The New European says: Tony Blair’s call to mobilise and organise against the stupidity of a headlong rush towards a blind Brexit is a searing broadside against both the dogma of Theresa May’s government and a Labour Party leadership too fixated on internal power struggles to be an effective opposition.
When he talks of Britain’s political choice being a return to the 1960s of a ‘Hard Brexit Tory Party and a Hard Left Labour Party’, the prospect is stark – a fundamental retardation of the progress we’ve made, as a nation, in the past 50 years. Economically, socially, culturally, politically.
Ironically, Blair makes the argument for Brexit much more clearly than anything we’ve heard to date – certainly more clearly than May and her Three Brexiteers have managed.
While they stumble about with their Orwellian slogans of ‘Brexit Means Brexit’ and ‘The Will Of The Great British Public Cannot Be Ignored’ (how easy it is to think of these painted on the side of the barn at Manor Farm?), Blair hands them their best shot at a coherent argument for leaving the EU.
The positive argument for Brexit could, he says, go that ‘Britain should free itself from all the constraints which Europe imposes and from its essential social democratic model and go for a new type of economy altogether … defined in a sense by its very oppositon to that European model. It would be free market, free trading, light regulation, low tax, low social protection.’
Some type of European Hong Kong or Singapore, he writes. But he makes clear the flipside; that this possible success from Brexit would come at a huge cost to the things we hold dear – public services, the NHS, a fairer workplace. If it would work at all.
In other words, a Britain working for the few, not for all. A Brexit a million miles away from the Brexit many of the 52% thought they were voting for.
His solution? ‘We have to listen and learn. But then we have to lead … We have to prise apart the alliance which gave us Brexit … Build the centre in all political parties … We are a sovereign people. We can make up our mind and we can change our mind.’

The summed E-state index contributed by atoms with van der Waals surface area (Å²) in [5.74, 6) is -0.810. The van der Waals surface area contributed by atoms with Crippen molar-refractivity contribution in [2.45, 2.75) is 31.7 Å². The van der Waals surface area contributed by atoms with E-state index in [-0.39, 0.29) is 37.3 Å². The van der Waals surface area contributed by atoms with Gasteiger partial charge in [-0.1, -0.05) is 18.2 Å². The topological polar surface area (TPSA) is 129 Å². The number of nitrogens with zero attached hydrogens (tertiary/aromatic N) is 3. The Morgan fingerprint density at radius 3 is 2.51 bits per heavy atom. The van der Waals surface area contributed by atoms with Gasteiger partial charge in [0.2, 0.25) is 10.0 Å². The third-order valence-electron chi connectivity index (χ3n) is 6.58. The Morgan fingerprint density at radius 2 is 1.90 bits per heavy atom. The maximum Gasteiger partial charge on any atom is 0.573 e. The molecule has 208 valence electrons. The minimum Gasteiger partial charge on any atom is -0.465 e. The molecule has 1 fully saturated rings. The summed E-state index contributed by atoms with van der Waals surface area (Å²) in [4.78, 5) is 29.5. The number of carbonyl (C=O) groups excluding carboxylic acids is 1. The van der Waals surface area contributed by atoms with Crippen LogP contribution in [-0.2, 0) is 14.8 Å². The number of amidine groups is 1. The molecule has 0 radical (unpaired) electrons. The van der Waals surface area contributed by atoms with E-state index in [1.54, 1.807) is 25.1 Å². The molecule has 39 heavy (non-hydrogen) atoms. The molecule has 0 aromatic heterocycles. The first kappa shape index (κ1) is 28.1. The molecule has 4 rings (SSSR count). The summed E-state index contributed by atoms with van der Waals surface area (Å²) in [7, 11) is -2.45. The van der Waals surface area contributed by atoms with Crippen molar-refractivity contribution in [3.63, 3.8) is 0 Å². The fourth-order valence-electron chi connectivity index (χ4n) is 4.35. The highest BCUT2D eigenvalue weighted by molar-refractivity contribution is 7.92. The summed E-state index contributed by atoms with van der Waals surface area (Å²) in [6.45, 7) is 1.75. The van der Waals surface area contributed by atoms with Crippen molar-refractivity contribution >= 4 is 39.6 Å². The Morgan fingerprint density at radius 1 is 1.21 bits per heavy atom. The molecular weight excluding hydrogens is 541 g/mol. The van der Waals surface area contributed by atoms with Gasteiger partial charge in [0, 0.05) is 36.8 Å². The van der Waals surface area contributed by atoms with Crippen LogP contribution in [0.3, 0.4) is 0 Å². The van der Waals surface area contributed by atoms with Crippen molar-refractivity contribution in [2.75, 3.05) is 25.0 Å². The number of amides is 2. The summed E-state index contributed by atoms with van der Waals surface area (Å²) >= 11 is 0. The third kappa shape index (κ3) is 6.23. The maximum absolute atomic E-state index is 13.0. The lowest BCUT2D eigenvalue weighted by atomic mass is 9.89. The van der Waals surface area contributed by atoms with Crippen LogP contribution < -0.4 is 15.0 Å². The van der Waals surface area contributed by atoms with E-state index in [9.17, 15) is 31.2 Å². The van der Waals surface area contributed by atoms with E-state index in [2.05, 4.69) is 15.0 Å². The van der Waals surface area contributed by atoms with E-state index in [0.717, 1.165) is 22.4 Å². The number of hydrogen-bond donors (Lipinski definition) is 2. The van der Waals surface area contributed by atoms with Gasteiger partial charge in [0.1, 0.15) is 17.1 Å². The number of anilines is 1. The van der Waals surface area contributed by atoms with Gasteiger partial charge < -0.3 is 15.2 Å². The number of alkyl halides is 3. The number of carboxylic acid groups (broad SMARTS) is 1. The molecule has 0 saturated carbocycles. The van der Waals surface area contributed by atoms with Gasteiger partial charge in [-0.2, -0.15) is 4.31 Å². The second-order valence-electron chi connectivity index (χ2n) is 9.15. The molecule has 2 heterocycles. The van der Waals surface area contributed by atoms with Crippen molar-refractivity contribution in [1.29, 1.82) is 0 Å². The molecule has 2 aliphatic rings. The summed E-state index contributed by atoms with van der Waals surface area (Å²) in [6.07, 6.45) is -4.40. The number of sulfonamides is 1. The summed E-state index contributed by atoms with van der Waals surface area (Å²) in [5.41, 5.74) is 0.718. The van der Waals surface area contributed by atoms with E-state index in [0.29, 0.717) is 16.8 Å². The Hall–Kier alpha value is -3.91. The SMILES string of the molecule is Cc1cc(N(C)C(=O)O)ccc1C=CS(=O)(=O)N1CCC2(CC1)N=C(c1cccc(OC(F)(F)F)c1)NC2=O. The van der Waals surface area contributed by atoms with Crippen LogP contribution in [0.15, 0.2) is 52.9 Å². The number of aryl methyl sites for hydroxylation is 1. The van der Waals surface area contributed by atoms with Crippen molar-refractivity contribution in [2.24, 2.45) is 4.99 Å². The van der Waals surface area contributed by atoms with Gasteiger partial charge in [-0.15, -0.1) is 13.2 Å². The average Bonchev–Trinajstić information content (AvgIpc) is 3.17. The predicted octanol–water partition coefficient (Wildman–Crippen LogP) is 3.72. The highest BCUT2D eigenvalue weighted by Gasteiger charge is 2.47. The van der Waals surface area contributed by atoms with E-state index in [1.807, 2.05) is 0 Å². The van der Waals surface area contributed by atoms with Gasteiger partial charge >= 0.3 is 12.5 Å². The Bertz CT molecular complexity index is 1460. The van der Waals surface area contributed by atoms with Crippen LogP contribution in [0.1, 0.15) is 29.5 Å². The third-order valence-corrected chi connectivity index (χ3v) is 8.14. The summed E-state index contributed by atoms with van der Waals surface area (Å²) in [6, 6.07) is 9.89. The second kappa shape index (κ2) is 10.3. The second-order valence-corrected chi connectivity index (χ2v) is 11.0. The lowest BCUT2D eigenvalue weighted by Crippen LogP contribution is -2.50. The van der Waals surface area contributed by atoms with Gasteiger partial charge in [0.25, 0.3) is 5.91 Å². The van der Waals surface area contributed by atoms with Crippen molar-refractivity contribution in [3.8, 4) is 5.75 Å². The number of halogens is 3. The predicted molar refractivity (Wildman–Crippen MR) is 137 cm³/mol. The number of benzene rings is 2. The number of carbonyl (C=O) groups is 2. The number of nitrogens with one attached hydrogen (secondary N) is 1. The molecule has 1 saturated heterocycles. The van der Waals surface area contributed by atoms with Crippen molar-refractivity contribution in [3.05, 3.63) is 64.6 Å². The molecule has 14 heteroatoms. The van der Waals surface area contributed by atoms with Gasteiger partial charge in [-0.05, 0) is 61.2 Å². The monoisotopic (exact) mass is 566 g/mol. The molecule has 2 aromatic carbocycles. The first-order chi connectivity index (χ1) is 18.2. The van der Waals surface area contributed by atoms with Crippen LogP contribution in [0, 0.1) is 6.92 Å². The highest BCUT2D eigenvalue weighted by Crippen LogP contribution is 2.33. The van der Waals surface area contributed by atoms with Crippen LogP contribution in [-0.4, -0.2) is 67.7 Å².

Nothing less than the rise of a new centre-ground force in British politics, building towards an opportunity for the nation to take stock and reconsider. A second vote.
But Blair is also clear about the principle obstacle to the realisation of this pragmatic path. Fear. Fear within the Conservatives of being labelled a subverter of democracy and treacherous from their own leadership.
Fear within the Labour Party of deselection or ostracism by the Momentum movement that has pushed the party further and further to the Hard Left.
Blair’s anecdote about the shrugging Labour MP is one this newspaper can vouch for many times over. A real fear has been at work in Parliament since Brexit with some things deemed unsayable for risk of being labelled unpatriotic and (in the ultimate irony when it comes to expressing an opinion in a free country) undemocratic.
This newspaper knows of many MPs who feel constrained to speak honestly about their concerns on Brexit for fear of the consequences from their leaders. They too are shrugging their shoulders, waiting, hoping for a different climate.